Netflix’s Norwegian film ‘Troll’ follows the titular giant creature, which threatens the lives of Oslo residents, forcing the Norwegian government to evacuate the entire city. To stop and defeat the creature, a paleontologist named Nora Tidemann join hands with Andreas Isaksen and Captain Kristoffer Holm. Nora, who leads the efforts to prevent the troll from destroying the city, eventually unravels the history of the creature to fight the same. Directed by Roar Uthaug, the monster film is an intriguing genre film that reminds us of ‘Godzilla’ and ‘King Kong’ films. If you are wondering whether the troll is in any way connected to Godzilla or King Kong, you are at the right place!
Are Trolls Related to Godzilla or King Kong?
Godzilla and King Kong are two fictional monstrous creatures that changed the history of cinema significantly. It isn’t a wonder that any “monster” that gets featured in any film is compared to the startling sea monster and gorilla-like creature. However, as far as the origins of the three creatures are concerned, trolls aren’t directly related to Godzilla and King Kong and the Scandinavian entity even predates the two other monsters. The troll in Uthaug’s film is based on the entity mentioned in Nordic folktales and mythological texts, which are thousands of years old, compared to Godzilla (first appeared in 1954) and King Kong (first appeared in 1933).
In Nordic folklore, trolls are giant creatures that live in mountains and forests. They often live as family units and even interact with human beings, as per selected folktales. According to revered French philologist and medievalist Claude Lecouteux’s book ‘Encyclopedia of Norse and Germanic Folklore, Mythology, and Magic,’ trolls are malevolent entities who turn into stones when exposed to sunlight. Godzilla and King Kong do not have a history of over a thousand years. The former was created by Tomoyuki Tanaka, Ishirō Honda, and Eiji Tsuburaya reportedly as a metaphor for nuclear weapons.
Godzilla was conceived as a prehistoric sea monster, whose awakening is the result of nuclear radiation. Akira Watanabe, the art director who played a significant part in designing the creature, was inspired by the features of the T-Rex (Tyrannosaurus), Stegosaurus, and alligators to conceive Godzilla. The similarities between a troll and Godzilla can be limited to their gigantic physicality, destructive qualities, and distinctive roars. While trolls eat humans, Godzilla doesn’t. Godzilla is arguably the most modern monster creature since it symbolizes the wrath and aftermath of nuclear weapons. Meanwhile, trolls can be seen as one of the most ancient ones.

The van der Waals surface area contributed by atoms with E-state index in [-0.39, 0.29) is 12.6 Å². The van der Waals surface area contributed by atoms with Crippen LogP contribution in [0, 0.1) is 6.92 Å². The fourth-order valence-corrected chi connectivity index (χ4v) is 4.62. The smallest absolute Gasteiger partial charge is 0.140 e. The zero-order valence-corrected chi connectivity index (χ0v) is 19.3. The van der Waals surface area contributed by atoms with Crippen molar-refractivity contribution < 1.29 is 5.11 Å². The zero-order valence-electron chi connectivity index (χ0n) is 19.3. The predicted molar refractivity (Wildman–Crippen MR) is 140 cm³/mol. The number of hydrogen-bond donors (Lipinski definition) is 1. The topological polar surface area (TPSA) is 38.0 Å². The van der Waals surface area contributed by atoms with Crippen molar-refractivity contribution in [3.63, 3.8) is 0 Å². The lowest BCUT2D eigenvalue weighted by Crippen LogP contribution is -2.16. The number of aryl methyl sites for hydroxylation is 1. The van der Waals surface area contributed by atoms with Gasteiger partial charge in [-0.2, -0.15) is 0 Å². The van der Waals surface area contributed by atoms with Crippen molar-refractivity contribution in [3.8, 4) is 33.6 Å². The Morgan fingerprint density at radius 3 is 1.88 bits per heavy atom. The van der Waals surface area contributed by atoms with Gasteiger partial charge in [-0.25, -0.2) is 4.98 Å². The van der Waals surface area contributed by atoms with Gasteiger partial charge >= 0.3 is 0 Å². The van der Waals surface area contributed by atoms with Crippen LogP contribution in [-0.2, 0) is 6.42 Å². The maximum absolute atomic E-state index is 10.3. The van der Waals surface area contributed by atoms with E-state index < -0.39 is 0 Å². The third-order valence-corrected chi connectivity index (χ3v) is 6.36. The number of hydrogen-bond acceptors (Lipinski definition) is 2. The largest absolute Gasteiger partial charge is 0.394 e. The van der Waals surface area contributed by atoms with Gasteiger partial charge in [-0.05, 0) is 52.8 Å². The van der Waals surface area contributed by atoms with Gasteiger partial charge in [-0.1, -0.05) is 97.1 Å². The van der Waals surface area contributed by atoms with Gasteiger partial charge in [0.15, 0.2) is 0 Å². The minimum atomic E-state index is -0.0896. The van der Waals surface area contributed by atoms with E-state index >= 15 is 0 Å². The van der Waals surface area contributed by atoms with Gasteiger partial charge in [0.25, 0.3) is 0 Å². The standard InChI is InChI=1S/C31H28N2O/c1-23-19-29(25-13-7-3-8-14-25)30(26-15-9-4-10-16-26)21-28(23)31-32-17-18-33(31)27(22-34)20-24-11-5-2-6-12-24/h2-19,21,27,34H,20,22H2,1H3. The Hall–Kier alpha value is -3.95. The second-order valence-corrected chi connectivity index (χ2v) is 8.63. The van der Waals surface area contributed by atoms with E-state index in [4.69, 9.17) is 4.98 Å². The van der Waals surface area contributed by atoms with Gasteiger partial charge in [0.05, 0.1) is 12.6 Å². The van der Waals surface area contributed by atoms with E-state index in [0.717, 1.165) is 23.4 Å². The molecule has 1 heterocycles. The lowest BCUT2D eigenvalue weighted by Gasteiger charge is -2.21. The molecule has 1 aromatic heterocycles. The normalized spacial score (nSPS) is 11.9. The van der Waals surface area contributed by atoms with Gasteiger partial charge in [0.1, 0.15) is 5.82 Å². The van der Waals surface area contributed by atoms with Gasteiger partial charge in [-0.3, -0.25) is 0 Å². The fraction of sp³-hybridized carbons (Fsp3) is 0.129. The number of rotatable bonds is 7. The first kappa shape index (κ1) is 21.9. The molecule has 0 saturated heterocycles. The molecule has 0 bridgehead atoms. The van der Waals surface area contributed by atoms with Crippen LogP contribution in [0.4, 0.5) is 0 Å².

King Kong was conceived by Merian C. Cooper, who co-directed the first ever ‘King Kong’ film. Cooper was inspired by the real-life gorillas and their “half man, half beast” appearance to create the renowned monster. As per reports, it was Cooper’s desire to make a “terror gorilla picture” became the foundation of ‘King Kong.’ However, there are several similarities between King Kong and the troll Uthaug created with his screenwriter Espen Aukan. In a pivotal scene, the troll fights several helicopters, reminding us of the iconic King Kong scene that depicts the monster fighting airplanes.
In 1930, as per James Van Hise’s ‘Hot Blooded Dinosaur Movies,’ Cooper described King Kong in a memo that read, “His [King Kong’s] hands and feet have the size and strength of steam shovels; his girth is that of a steam boiler. This is a monster with the strength of a hundred men. But more terrifying is the head—a nightmare head with bloodshot eyes and jagged teeth set under a thick mat of hair, a face half-beast half-human.” Cooper’s descriptions of Kong interestingly match the troll Uthaug and Aukan conceived for their film.
Read More: Troll 2: Will There be a Sequel?